I had to wait this week for the sensors I ordered to come in the mail before I continued progress on Jelly. With Jelly on hold, I couldn’t save myself from starting on yet another project idea I’ve had fermenting in my mind for a while now. It involves building a pair of mechanical chicken (or raptor) legs that can stride in sync with one another; both legs driven by the same moving part. The thing that initially inspired me to make a mechaChicken was this quirky and utterly gorgeous mechanical hand ostrich thing by Tim Lewis called “Pony” (that and all the stupid bipedal robotic dinosaurs that are in the stores for Christmas this season).
My problem is that I don’t have a whole lot of experience with big kid mechanical motion, so it took a lot of meditating on before I even got started.
Two nights ago, I laid in bed and mused over parallelograms. When I woke up, my mind was running an animation loop that I must have seen somewhere at some point in my life. In any case I understood what sort of shape I needed to build to get the movement I wanted. So, I rushed to the closest scrap of paper and drew it before the idea escaped:
After I made the doodle I played geometry Sudoku with the lengths of the pieces. Once I was satisfied with my own logic, I designed the segments in CAD and printed the eight individual bits to test. I eagerly screwed them together to find that the ‘mechanical leg’ moved EXACTLY like I thought it should… the proportions needed to be tweaked a bit, but it worked:
This wasn’t good enough in itself though. Now I had to figure out how to drive the leg in order to execute the motion correctly (which isn’t as easy as you’d think). After spiral-graphing the top of the ‘thigh’ in motion by manipulating the ‘foot’ of the piece, I saw that the thigh tendons were arching in circles, so I knew I needed to create a wheel of some sort… which I did, but it sucked:
Sucky wheel sucked because I didn’t take into account that the tendon piece of the leg would need to clear past the center of the hub, flush with the wheel itself. Of course, I had a screw mounting the wheel in place, so the head of that said screw got in the way… ruining my night. Easily remedied… but… Bleeeeeeeh very fussing. so much tedious.
Around now, Mark suggested that there ought to be some sort of 2D motion simulation software out there in the ether that I could use to test my ideas. I was starting to wonder that too… as I was minutes away from hopping on Little Big Planet to make use of their physics tools, tehe.
Last night, after some hunting, I found Algodoo. What a wonderful discovery… It allows you to draw out (literally) your arms, connect the joints with screws and drive them with motors, just like life but without the toil of actually building the prototype. What do I mean? I made this in about 5 minutes and it gave me the exact same feedback:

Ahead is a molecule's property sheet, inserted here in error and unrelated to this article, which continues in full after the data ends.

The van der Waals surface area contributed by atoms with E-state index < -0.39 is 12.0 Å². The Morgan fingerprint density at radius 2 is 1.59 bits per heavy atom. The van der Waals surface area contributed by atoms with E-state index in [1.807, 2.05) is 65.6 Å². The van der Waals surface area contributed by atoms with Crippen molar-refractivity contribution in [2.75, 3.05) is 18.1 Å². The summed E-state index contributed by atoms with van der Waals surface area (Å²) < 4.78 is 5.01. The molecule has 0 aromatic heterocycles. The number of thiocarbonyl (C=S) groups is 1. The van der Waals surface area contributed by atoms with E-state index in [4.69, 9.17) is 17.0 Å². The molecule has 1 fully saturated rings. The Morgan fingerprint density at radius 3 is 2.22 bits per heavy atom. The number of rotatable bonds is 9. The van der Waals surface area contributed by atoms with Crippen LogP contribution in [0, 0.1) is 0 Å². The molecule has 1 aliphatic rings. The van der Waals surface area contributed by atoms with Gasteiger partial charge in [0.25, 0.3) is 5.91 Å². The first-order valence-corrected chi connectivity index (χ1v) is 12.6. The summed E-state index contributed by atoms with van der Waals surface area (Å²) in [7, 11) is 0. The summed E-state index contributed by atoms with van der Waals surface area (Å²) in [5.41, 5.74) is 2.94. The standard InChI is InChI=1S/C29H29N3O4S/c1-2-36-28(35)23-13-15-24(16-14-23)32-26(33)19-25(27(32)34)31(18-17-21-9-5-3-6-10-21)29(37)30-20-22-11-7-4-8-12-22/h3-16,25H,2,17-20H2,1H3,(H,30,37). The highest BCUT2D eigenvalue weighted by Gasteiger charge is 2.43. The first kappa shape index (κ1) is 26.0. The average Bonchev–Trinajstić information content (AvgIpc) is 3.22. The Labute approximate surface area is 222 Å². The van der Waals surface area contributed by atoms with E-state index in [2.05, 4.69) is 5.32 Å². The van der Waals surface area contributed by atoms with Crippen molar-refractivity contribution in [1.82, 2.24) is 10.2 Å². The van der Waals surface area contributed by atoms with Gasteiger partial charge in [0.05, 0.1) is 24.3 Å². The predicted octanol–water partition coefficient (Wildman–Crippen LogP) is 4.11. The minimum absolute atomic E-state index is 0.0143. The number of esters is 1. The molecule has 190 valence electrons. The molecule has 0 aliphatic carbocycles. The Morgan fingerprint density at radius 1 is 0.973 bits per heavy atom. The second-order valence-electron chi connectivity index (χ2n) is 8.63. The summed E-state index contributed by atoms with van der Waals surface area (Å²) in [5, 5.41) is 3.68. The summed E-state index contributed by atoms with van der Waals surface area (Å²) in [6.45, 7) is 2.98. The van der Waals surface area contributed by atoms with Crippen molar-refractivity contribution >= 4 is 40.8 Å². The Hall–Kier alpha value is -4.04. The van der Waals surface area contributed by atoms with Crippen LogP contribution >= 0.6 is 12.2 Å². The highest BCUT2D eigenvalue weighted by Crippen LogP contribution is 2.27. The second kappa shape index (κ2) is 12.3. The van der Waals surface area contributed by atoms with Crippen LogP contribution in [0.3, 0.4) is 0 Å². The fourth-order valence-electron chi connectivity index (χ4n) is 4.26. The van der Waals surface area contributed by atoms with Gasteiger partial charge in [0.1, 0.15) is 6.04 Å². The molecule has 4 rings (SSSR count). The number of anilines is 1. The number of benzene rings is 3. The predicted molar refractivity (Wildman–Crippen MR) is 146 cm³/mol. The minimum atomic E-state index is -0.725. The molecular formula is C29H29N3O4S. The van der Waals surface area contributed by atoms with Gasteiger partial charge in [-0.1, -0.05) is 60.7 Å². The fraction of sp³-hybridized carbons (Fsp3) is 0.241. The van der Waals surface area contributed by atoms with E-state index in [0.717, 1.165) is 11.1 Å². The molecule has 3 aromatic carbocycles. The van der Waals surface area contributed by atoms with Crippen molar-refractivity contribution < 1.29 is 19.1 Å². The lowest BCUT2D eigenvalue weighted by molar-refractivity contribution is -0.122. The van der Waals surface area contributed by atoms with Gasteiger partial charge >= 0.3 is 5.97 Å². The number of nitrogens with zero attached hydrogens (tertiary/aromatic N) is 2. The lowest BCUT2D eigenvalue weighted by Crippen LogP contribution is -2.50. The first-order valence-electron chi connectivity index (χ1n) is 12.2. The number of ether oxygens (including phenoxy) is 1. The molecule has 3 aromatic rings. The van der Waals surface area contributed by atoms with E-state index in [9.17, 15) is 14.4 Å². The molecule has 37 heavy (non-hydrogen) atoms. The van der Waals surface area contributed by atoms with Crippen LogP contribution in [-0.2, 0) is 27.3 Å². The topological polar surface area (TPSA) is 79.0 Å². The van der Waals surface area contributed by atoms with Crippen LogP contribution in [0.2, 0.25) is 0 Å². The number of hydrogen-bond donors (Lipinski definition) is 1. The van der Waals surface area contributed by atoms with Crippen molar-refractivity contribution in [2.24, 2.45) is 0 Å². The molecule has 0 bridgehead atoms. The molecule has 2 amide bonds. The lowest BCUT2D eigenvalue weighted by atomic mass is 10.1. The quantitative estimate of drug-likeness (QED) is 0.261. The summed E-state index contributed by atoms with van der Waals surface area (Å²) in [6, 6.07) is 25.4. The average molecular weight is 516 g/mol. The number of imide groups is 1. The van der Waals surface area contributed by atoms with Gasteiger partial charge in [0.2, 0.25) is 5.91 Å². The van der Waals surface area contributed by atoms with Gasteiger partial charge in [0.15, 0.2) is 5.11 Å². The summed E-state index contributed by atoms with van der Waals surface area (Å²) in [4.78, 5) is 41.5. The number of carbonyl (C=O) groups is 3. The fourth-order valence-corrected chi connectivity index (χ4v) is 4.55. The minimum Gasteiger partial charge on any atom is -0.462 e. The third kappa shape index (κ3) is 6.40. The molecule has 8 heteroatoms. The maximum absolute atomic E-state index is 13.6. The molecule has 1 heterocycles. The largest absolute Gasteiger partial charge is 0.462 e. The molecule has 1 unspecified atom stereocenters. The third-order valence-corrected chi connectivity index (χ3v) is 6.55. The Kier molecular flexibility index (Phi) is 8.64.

In my video I give a brief introduction to the software while explaining how to make my chicken leg. As of right now, I still haven’t figured out what kind of motion will properly drive it, but I’m well on my way to getting there (without wasting PLA!)
Interesting stuff. This algodoo is great fun, some people have made amazing machines with that.
By the way, they call this machine/mechanism theory. There’s a lot written for 2 dimensional mechanisms. The most basic types, with 4 bars are very well understood and used in many places (doors of buses, hand tools, theo jansen’s walking things, etc). I believe one does not need to be a mec eng to design simple stuff, but there are a few ideas that come in handy if one does not want to make big mistakes. Probably the first thing to do is to avoid something called tangent redundancy (probably a wrong translation), which happens when you want to constraint motion in a certain direction requiring infinite force in a different direction (this happens when you want to make a perfectly horizontal bridge using two horizontal bars connected by a rotary joint.
Would you like to know more?
Why, yes I do…=D Thank you! I am always looking for more information on this stuff. I’m aware there are some great resources out there, I just wasn’t sure who to ask to point me the right direction. I love machines… but I usually approach making everything like a 2-year-old with popsicle sticks would, which is all good and fun until something doesn’t quite work and I have absolutely no idea why. I’ll check out the link. Thank you for responding!
Algodoo has been super fun to play with and helpful. But being more aclimated to Autocad an Rhino I was a tad frustrated with the looseness of Algodoo, still fun though. But your post got me to look around more for tools and I thought I would share two interesting links I found:
Thank you for sharing these!! =] I’ve seen this video and I was hoping there was software out there like this… not just the proprietary disney stuff. So cool!
hola , quiero felicitarte por Este increible vídeo, quisiera pedirte algo, como tu harías el movimiento de un avestruz?
hello, I want to congratulate you for this incredible video , I want to ask you something , like you do the movement of an ostrich ?